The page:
el 15(6): e1

Research Article

A Qualitative Exploration of the DIGCOMP Digital Competence Framework: Attitudes of students, academics and administrative staff in the health faculty of a UK HEI

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  • @ARTICLE{10.4108/el.2.6.e1,
        author={George Evangelinos and Debbie Holley},
        title={A Qualitative Exploration of the DIGCOMP Digital Competence Framework: Attitudes of students, academics and administrative staff in the health faculty of a UK HEI},
        journal={EAI Endorsed Transactions on e-Learning},
        volume={2},
        number={6},
        publisher={ICST},
        journal_a={EL},
        year={2015},
        month={7},
        keywords={digital competence, digital literacy, DIGCOMP framework, competence analytics},
        doi={10.4108/el.2.6.e1}
    }
    
  • George Evangelinos
    Debbie Holley
    Year: 2015
    A Qualitative Exploration of the DIGCOMP Digital Competence Framework: Attitudes of students, academics and administrative staff in the health faculty of a UK HEI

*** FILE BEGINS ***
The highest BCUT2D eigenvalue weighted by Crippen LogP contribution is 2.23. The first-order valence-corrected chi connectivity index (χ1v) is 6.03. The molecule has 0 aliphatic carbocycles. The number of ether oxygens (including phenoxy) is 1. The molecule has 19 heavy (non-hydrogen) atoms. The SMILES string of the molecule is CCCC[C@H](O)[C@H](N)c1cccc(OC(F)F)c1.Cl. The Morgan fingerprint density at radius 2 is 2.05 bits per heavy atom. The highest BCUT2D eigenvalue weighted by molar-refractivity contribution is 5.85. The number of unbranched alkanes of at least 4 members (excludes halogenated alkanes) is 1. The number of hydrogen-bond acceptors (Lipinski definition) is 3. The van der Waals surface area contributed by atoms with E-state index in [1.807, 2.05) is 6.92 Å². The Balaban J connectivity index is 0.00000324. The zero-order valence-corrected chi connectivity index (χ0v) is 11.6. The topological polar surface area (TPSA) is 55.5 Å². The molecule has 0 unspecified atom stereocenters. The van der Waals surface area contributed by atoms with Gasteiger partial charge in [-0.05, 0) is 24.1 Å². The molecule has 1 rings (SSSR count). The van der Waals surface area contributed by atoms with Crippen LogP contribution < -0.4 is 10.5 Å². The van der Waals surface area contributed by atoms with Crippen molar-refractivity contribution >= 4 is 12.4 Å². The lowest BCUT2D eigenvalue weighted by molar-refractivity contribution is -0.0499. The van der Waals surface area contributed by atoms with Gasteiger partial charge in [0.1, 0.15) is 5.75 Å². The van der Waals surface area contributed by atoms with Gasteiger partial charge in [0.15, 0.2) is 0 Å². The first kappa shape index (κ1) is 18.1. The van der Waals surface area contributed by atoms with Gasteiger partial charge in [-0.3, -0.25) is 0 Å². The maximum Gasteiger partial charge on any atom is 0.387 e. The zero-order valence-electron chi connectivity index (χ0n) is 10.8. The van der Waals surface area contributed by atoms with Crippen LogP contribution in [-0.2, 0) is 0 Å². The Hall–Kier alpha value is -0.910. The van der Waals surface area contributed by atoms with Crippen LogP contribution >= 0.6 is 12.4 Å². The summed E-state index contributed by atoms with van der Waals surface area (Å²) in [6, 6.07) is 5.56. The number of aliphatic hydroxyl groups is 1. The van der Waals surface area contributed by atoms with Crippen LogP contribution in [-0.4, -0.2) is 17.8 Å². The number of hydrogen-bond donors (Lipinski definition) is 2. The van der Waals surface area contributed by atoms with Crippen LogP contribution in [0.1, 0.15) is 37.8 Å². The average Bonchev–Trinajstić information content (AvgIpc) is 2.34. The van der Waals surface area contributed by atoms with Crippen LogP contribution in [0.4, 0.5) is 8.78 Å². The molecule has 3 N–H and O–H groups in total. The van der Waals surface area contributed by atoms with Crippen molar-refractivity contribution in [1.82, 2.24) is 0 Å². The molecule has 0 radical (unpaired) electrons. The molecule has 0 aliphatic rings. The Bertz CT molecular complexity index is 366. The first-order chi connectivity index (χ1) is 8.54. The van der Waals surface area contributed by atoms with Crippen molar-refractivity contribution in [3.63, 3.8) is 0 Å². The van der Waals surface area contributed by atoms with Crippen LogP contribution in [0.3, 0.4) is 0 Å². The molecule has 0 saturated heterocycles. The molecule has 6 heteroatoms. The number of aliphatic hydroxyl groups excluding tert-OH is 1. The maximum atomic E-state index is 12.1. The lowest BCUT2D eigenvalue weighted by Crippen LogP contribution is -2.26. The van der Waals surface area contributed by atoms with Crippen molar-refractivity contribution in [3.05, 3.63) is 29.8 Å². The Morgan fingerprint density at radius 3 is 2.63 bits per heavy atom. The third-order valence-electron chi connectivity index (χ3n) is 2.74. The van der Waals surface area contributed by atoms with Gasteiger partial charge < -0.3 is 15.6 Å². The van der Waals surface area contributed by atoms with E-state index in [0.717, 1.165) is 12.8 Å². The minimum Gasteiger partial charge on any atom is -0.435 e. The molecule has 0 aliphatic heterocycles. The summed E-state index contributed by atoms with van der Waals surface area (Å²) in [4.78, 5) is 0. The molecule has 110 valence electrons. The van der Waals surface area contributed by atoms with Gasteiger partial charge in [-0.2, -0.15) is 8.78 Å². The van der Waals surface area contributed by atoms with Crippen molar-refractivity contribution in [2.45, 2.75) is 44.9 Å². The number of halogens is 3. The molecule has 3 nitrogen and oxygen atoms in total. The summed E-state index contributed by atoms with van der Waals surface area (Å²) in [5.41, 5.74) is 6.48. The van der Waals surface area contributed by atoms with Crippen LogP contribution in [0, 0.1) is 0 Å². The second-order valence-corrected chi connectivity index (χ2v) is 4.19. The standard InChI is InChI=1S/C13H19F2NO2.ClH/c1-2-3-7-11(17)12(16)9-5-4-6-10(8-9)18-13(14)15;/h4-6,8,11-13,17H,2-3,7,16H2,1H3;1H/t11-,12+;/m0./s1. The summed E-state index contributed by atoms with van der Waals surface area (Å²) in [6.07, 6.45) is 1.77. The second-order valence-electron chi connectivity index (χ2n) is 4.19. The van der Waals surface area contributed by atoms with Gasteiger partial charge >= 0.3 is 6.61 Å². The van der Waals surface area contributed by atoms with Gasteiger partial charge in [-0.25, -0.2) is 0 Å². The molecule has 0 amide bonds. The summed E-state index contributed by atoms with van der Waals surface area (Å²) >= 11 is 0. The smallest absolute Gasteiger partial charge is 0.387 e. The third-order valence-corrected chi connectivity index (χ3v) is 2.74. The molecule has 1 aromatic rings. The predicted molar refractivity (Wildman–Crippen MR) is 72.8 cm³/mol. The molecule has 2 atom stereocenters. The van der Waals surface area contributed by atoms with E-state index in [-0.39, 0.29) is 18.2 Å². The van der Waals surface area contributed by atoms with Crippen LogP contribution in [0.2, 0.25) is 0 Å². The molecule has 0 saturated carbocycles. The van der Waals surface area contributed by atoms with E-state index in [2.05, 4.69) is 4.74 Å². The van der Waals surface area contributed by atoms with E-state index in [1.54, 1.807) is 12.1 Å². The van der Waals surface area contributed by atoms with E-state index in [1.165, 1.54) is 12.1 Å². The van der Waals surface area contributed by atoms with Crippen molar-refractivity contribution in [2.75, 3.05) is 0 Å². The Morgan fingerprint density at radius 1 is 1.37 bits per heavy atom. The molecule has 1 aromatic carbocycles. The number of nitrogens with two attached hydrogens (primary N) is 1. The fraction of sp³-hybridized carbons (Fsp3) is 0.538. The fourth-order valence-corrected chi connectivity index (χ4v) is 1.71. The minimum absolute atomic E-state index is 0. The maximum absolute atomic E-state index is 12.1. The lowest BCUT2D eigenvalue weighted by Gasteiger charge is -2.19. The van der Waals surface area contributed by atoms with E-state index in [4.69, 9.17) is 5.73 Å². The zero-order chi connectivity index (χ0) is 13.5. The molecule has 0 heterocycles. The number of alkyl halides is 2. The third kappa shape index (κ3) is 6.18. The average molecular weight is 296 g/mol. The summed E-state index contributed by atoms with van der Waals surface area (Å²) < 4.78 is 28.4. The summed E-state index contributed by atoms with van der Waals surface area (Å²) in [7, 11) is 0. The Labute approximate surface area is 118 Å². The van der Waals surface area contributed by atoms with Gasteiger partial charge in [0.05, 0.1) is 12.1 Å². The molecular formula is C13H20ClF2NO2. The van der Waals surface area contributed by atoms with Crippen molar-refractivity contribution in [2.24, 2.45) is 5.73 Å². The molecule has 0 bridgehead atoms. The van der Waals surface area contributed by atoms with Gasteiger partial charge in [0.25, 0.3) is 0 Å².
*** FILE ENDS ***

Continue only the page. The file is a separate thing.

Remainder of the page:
EL
    ICST
    DOI: 10.4108/el.2.6.e1
George Evangelinos1,*, Debbie Holley2
  • 1: Anglia Ruskin University, Faculty of Health Social Care and Education, East Road, Cambridge, UK, CB1 1PT
  • 2: Anglia Ruskin University, Faculty of Health Social Care and Education, Bishop Hall Lane, Chelmsford, UK, CM1 1SQ
*Contact email: George.Evangelinos@anglia.ac.uk

Abstract

This paper reports upon findings of a series of semi-structured interviews with students, academics and administrative staff from a health care faculty in a UK Higher Education Institution (HEI). Exploring their experiences of mapping to the EU DIGCOMP Digital Competence Framework, a hermeneutic lens enables a more nuanced approach to attitudes towards Digital Competence (DC). One of the eight lifelong learning key-competences required for managers, doctors, nurses and other health-related professionals, DC is crucial to professional development. Defined by 14 themes, the findings express the participants’ experiences, knowledge and level of comprehension of the subject. Our findings indicate students are conflating digital social media skills with their skills for the workplace, resulting in over-confidence; academics raising concerns about work/private life balance offered by the affordances of handheld devices; administrative staff that are far more confident and managing a range of technology’s effectively. The research further reveals that the DIGICOMP framework is applicable as a generic framework for professional practice.